# Two trinity college admission questionsWatch

Announcements
#1
1) If the two lines y=m(1)x + c(1) and y=m(2) +c(2) intersect and make an acute angle theta, show that

tan theta = modulus of m(1)m(2)/[1+m(1)m(2)]

2) Integrate (with limits of pie and 0) (xsinx)^2

help lol

i was close on the first- i can get the top but not the bottom.
0
13 years ago
#2
(Original post by futureaussiecto)
1) If the two lines y=m(1)x + c(1) and y=m(2) +c(2) intersect and make an acute angle theta, show that

tan theta = modulus of m(1)m(2)/[1+m(1)m(2)]

2) Integrate (with limits of pie and 0) (xsinx)^2

help lol

i was close on the first- i can get the top but not the bottom.
For 2)
x^2.sin^2x

cos2x = 1-2sin^2x
=> sin^2x = 0.5(1-cos2x)

=> x^2sin^2x = 0.5x^2(1-cos2x) = 0.5x^2 - 0.5x^2cos2x

Does that help? Do the second bit by parts.
0
#3
[QUOTE=Widowmaker]
cos2x = 1-2sin^2x
=> sin^2x = 0.5(1-cos2x)
[QUOTE]

if i had remembered that bit i would have got it lol
0
13 years ago
#4
(Original post by futureaussiecto)
1) If the two lines y=m(1)x + c(1) and y=m(2) +c(2) intersect and make an acute angle theta, show that

tan theta = modulus of m(1)m(2)/[1+m(1)m(2)]
Are you sure that's the answer? Is it not m(1) + m(2) on the top line?

Anyway, this should help:
tan(A+B) = tanA + tanB/(1 - tanA.tanB)
0
#5
(Original post by e-unit)
Are you sure that's the answer? Is it not m(1) + m(2) on the top line?

Anyway, this should help:
tan(A+B) = tanA + tanB/(1 - tanA.tanB)
actually its m(1)-m(2)

sowwy
0
13 years ago
#6
(Original post by futureaussiecto)
actually its m(1)-m(2)

sowwy
Same thing. Do you get it now, though? You just use m1=tanθ1 and m2=tanθ2 and use an identity for tan(θ1-θ2) etc...
0
#7
(Original post by e-unit)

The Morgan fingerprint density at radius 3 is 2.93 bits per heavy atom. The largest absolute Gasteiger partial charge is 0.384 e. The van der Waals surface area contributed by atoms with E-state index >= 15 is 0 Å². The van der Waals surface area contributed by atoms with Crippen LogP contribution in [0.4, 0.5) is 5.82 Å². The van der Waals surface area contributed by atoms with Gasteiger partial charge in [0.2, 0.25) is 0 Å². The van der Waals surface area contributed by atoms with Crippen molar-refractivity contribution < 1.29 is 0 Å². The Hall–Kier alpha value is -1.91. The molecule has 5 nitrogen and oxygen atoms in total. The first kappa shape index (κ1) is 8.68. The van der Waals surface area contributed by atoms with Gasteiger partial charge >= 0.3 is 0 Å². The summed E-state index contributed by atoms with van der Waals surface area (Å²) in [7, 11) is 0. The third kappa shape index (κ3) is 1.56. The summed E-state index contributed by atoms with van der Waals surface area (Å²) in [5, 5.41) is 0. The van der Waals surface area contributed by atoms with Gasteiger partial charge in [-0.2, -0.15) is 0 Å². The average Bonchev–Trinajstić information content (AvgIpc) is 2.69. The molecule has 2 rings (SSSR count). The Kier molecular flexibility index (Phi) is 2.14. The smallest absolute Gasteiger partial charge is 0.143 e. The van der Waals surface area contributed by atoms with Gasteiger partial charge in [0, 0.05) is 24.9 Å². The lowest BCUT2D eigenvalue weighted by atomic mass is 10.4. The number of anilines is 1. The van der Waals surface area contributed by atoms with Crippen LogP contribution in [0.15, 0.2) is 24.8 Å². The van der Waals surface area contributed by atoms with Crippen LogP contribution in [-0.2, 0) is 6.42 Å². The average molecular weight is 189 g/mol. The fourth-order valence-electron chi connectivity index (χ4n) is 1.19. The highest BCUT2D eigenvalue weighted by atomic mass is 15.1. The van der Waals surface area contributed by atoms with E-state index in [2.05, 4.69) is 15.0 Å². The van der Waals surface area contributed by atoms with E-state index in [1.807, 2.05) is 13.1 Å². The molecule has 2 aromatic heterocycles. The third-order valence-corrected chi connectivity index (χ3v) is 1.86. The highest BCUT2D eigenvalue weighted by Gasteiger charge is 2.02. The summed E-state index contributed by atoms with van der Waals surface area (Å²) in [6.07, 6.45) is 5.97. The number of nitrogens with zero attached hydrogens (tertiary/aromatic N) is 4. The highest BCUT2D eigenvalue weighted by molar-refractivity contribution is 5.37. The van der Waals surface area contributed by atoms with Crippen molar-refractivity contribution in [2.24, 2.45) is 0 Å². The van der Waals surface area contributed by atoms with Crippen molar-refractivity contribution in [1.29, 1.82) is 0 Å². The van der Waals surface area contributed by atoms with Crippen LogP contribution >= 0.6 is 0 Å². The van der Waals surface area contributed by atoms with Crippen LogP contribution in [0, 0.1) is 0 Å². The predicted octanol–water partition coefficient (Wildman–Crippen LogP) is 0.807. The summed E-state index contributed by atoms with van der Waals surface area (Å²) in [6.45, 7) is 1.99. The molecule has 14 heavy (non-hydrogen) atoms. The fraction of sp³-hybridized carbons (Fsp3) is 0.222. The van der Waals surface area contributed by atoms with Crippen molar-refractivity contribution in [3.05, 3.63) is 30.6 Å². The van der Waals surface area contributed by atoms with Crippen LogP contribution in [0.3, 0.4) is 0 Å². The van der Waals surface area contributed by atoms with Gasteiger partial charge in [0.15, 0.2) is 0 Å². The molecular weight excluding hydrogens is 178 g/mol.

Same thing. Do you get it now, though? You just use m1=tanθ1 and m2=tanθ2 and use an identity for tan(θ1-θ2) etc...
when i first saw it i remembered the addition formulae

tan = o/a = m(1)x+C(1)-m(2)x+c(2) divided by m(2)x +c2-[m(1)x + c(1) - m(2)-c(2)] the latter because the intersect is when m1+c1=m2+c2

???????
0
13 years ago
#8
Look at the attached diagram

Clearly, θ = α - β

tan(θ) = tan(α - β)
= (tanα - tanβ)/(1 + tanα.tanβ)

But, m1 = tanα
and m2 = tanβ

So, tan(θ) = (tanα - tanβ)/(1 + tanα.tanβ)
= (m1 - m2)/(1 + m1m2)
0
13 years ago
#9
These questions are a joke for admission into the world's best uni for maths at the most prestigious college.
0
#10
(Original post by Nima)
These questions are a joke for admission into the world's best uni for maths at the most prestigious college.
yeh well ive hardly been doin any maths this year i have been doing physics so my maths is very rusty.

although i must admit- yes they did seem easy. heres the whole thing

http://math.mdsalih.com/Data/Oxbridg...iew%20Test.pdf
0
X

new posts Back
to top
Latest
My Feed

### Oops, nobody has postedin the last few hours.

Why not re-start the conversation?

see more

### See more of what you like onThe Student Room

You can personalise what you see on TSR. Tell us a little about yourself to get started.

### University open days

• The University of Law
Solicitor Series: Assessing Trainee Skills – LPC, GDL and MA Law - Guildford campus Postgraduate
Wed, 29 Jan '20
• Nottingham Trent University
Wed, 29 Jan '20
• University of Groningen
Fri, 31 Jan '20

### Poll

Join the discussion

Yes (89)
49.44%
No (91)
50.56%